Mr. Adams and I had a less than picture-perfect marriage for a long time...
In fact, just about six years ago I decided that I was going to leave him and get a divorce. I started searching for houses on the far east side of town to get as far away from the life we had together as possible (we lived in Dearborn at the time). You can thank a competitive real estate market for the fact that I am still married today. I was outbid on so many foreclosed homes in my neighborhood of choice that, by the time I finally closed on my tiny Cape Cod in East English Village, we had reconciled.
So we sold our Dearborn house and the whole family picked up and moved to Detroit.
Even so, it was still a far from perfect marriage - or even a good one. The incredible pain and sense of betrayal that comes from a near-divorce isn’t easily glossed over… I was reeling from some deep hurt and insecurities. I couldn’t - or wouldn’t - let my guard down. I kept one foot firmly planted in caution. We kept separate bank accounts. My name was the only name on the house. I made sure that I was always financially positioned to be on my own if I had to be.
It’s pretty safe to say that I also kept my emotional bank positioned to be on my own if I had to be.
Going all in...
One of the biggest decisions I had to make when quitting my job last summer to start my own business, was the decision to let go of the past and be “all in” in my marriage. I had to give up suspicion and “What if?” and trust that my husband was going to completely care for me financially and emotionally.
I had to make myself vulnerable again.
Now, Mr. Adams has stepped up in big ways over the past few years - he has earned the right to be trusted. Still the decision wasn’t easy. Know why? Because I had to allow myself to believe that I could have one of “those kind of marriages” - the kind where my partner has my back and would take care of me.
Why is it so hard to believe that we just might have a happy ending?
Now, truth is, my husband could flake out on me tomorrow and run off to Mexico to live out his days as a beach bum. (He threatens it every winter after the first big snowfall, in fact.) This could all be a big huge mistake. I could become a laughing stock tomorrow. Or the SheHive could become wildly successful because my husband believed in me and my vision and supported me in launching it.
Only time will tell how this story actually ends, but I know I have the power to direct it’s trajectory - fear or faith, scarcity or abundance, tragedy or fairy tale. I choose fairy tale.
So far, so good.
What story are choosing to believe about yourself right now?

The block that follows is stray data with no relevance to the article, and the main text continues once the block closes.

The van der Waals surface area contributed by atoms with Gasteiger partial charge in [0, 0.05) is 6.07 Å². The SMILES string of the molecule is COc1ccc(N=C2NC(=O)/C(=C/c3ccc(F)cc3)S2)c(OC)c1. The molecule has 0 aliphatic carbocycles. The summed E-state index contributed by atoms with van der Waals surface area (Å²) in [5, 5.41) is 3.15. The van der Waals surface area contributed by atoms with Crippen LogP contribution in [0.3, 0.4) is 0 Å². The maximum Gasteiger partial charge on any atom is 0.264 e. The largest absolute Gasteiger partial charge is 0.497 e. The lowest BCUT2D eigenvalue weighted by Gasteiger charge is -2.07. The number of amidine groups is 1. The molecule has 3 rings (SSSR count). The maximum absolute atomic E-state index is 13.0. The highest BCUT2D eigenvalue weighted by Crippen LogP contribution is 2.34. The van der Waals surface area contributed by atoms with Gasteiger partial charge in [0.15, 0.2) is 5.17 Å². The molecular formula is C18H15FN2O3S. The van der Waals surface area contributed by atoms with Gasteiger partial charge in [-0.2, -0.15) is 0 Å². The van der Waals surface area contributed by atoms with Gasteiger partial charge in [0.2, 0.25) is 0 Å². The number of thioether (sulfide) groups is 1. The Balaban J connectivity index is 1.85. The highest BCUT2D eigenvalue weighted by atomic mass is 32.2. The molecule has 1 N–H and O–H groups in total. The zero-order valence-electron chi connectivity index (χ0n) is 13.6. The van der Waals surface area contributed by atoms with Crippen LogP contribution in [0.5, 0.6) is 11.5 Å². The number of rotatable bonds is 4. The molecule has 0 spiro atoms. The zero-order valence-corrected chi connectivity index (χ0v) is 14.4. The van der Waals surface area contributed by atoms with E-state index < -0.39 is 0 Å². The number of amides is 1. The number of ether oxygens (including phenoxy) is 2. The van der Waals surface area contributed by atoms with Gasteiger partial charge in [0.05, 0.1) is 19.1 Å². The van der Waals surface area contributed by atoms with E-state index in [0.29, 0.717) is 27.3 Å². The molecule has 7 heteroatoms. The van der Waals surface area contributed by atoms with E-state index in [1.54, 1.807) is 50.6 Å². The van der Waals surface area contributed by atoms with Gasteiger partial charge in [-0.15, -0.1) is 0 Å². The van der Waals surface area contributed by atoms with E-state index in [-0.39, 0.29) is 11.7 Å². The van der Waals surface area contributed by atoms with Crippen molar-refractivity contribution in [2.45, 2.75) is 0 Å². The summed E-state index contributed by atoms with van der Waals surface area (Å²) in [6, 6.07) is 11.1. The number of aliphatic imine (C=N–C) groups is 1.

With much love and gratitude,
Ursula Adams, MSPOD
This past week has been one of hard decisions...
Some I had to make, some that were made for me. All changed the trajectory of what I was expecting of the foreseeable future in pretty big ways.
Luckily I am still on my annual girls’ trip in Florida, surrounded by the love and support of the amazing women in my family. It also means that there is distance between me and home so I can’t rush to action and try to “fix” everything. In fact, I’ve just had to sit here for the last few days, stuck in the muck of uncertainty and inaction.
I. Hate. The. Muck.
But as much as I hate the muck, I love the possibility of what lies ahead more.
Having all these days to just sit in possibility, sans any true action, was a rare gift. Granted, it didn’t always feel like a gift - I had definite moments of panic and sadness. But mostly it felt good to just dream and not *do* for a period of time.
That's not a gift I give myself very often.
Much of what we do at the SheHive, particularly any of the workshops I lead, are based upon the Intentional Change Theory (ICT) - a scientific road map of how people develop and grow. The first step in ICT is dreaming of what might be - defining the ideal future. It sounds so simple but it is, in actuality, a step most of us often bypass in favor of action. We start planning and doing before we ever really know where we actually want to go.
Or where we thought we wanted to go, as the case may be.
I thought I knew what my ideal future was.
I learned this week that the universe (that beautiful task master!) had other ideas. I was forced to reevaluate - go back to step one of the process and dream some more. I had to slow down - practice a little of what I preach.
It all reminded me that it is the journey - not the destination - that is the important part of the story. The juicy goodness.
I invite you to join me in slowing down.
At the end of this month we will be kicking off a new, six-month signature series at the SheHive - S.H.E.: the Story of Her Evolution. Meeting once a month, S.H.E. will lead you through a set of conversations, exercises and art projects that will help you define your ideal future - your ideal life story. I’m so excited about this series - it marries the heart and the head, science and art - but mostly it gives us all the much-needed to space to do lots of dreaming.